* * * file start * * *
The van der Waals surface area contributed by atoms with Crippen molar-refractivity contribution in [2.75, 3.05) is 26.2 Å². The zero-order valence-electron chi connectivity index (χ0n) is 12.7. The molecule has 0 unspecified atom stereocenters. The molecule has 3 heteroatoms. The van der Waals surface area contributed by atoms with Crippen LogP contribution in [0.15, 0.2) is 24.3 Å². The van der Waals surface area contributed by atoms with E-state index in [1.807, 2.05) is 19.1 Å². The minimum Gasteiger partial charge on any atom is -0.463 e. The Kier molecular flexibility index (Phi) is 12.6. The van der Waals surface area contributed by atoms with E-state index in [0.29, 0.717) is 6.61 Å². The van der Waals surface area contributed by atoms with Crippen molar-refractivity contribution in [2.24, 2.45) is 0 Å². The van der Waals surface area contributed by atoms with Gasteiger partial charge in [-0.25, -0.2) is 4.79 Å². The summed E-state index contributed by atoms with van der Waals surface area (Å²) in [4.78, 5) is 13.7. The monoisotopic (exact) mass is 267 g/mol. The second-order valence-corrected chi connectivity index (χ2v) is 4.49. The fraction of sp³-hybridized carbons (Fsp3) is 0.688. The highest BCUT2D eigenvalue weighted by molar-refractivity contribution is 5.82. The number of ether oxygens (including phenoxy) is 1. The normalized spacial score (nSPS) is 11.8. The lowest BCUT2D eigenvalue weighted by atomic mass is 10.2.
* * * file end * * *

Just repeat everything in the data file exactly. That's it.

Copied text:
The van der Waals surface area contributed by atoms with Crippen molar-refractivity contribution in [2.75, 3.05) is 26.2 Å². The zero-order valence-electron chi connectivity index (χ0n) is 12.7. The molecule has 0 unspecified atom stereocenters. The molecule has 3 heteroatoms. The van der Waals surface area contributed by atoms with Crippen LogP contribution in [0.15, 0.2) is 24.3 Å². The van der Waals surface area contributed by atoms with E-state index in [1.807, 2.05) is 19.1 Å². The minimum Gasteiger partial charge on any atom is -0.463 e. The Kier molecular flexibility index (Phi) is 12.6. The van der Waals surface area contributed by atoms with E-state index in [0.29, 0.717) is 6.61 Å². The van der Waals surface area contributed by atoms with Crippen molar-refractivity contribution in [2.24, 2.45) is 0 Å². The van der Waals surface area contributed by atoms with Gasteiger partial charge in [-0.25, -0.2) is 4.79 Å². The summed E-state index contributed by atoms with van der Waals surface area (Å²) in [4.78, 5) is 13.7. The monoisotopic (exact) mass is 267 g/mol. The second-order valence-corrected chi connectivity index (χ2v) is 4.49. The fraction of sp³-hybridized carbons (Fsp3) is 0.688. The highest BCUT2D eigenvalue weighted by molar-refractivity contribution is 5.82. The number of ether oxygens (including phenoxy) is 1. The normalized spacial score (nSPS) is 11.8. The lowest BCUT2D eigenvalue weighted by atomic mass is 10.2.